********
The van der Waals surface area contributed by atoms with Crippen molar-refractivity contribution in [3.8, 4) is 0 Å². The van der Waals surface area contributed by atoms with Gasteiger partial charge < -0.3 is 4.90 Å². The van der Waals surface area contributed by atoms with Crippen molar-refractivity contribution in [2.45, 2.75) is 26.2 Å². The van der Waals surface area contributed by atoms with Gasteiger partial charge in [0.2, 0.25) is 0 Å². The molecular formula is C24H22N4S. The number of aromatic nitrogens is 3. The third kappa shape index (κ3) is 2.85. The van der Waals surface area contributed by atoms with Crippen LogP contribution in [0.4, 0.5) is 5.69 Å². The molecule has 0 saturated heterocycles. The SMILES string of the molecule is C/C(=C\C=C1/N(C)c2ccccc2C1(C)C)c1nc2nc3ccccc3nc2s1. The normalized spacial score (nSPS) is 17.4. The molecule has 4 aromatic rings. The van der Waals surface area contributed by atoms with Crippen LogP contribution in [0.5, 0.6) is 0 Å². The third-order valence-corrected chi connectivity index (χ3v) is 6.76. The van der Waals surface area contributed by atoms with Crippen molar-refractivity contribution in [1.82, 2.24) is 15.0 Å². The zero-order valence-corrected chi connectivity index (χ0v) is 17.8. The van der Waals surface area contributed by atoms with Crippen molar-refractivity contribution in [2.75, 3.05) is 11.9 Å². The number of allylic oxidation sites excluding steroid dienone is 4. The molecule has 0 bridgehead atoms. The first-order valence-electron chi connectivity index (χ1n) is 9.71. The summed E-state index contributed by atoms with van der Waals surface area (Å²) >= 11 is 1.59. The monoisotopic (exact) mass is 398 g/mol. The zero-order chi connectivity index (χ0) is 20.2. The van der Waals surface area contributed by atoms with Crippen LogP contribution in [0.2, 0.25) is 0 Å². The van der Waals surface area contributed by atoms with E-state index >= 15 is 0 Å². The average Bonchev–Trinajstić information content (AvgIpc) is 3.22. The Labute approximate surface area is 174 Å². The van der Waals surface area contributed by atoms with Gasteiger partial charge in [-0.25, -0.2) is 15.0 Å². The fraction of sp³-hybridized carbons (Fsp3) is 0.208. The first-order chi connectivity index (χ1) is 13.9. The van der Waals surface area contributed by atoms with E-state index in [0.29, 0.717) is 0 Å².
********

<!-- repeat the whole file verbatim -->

The van der Waals surface area contributed by atoms with Crippen molar-refractivity contribution in [3.8, 4) is 0 Å². The van der Waals surface area contributed by atoms with Gasteiger partial charge < -0.3 is 4.90 Å². The van der Waals surface area contributed by atoms with Crippen molar-refractivity contribution in [2.45, 2.75) is 26.2 Å². The van der Waals surface area contributed by atoms with Gasteiger partial charge in [0.2, 0.25) is 0 Å². The molecular formula is C24H22N4S. The number of aromatic nitrogens is 3. The third kappa shape index (κ3) is 2.85. The van der Waals surface area contributed by atoms with Crippen LogP contribution in [0.4, 0.5) is 5.69 Å². The molecule has 0 saturated heterocycles. The SMILES string of the molecule is C/C(=C\C=C1/N(C)c2ccccc2C1(C)C)c1nc2nc3ccccc3nc2s1. The normalized spacial score (nSPS) is 17.4. The molecule has 4 aromatic rings. The van der Waals surface area contributed by atoms with Crippen LogP contribution in [0.5, 0.6) is 0 Å². The third-order valence-corrected chi connectivity index (χ3v) is 6.76. The van der Waals surface area contributed by atoms with Crippen molar-refractivity contribution in [1.82, 2.24) is 15.0 Å². The zero-order valence-corrected chi connectivity index (χ0v) is 17.8. The van der Waals surface area contributed by atoms with Crippen molar-refractivity contribution in [2.75, 3.05) is 11.9 Å². The number of allylic oxidation sites excluding steroid dienone is 4. The molecule has 0 bridgehead atoms. The first-order valence-electron chi connectivity index (χ1n) is 9.71. The summed E-state index contributed by atoms with van der Waals surface area (Å²) >= 11 is 1.59. The monoisotopic (exact) mass is 398 g/mol. The zero-order chi connectivity index (χ0) is 20.2. The van der Waals surface area contributed by atoms with Crippen LogP contribution in [0.2, 0.25) is 0 Å². The van der Waals surface area contributed by atoms with E-state index >= 15 is 0 Å². The average Bonchev–Trinajstić information content (AvgIpc) is 3.22. The Labute approximate surface area is 174 Å². The van der Waals surface area contributed by atoms with Gasteiger partial charge in [-0.25, -0.2) is 15.0 Å². The fraction of sp³-hybridized carbons (Fsp3) is 0.208. The first-order chi connectivity index (χ1) is 13.9. The van der Waals surface area contributed by atoms with E-state index in [0.29, 0.717) is 0 Å².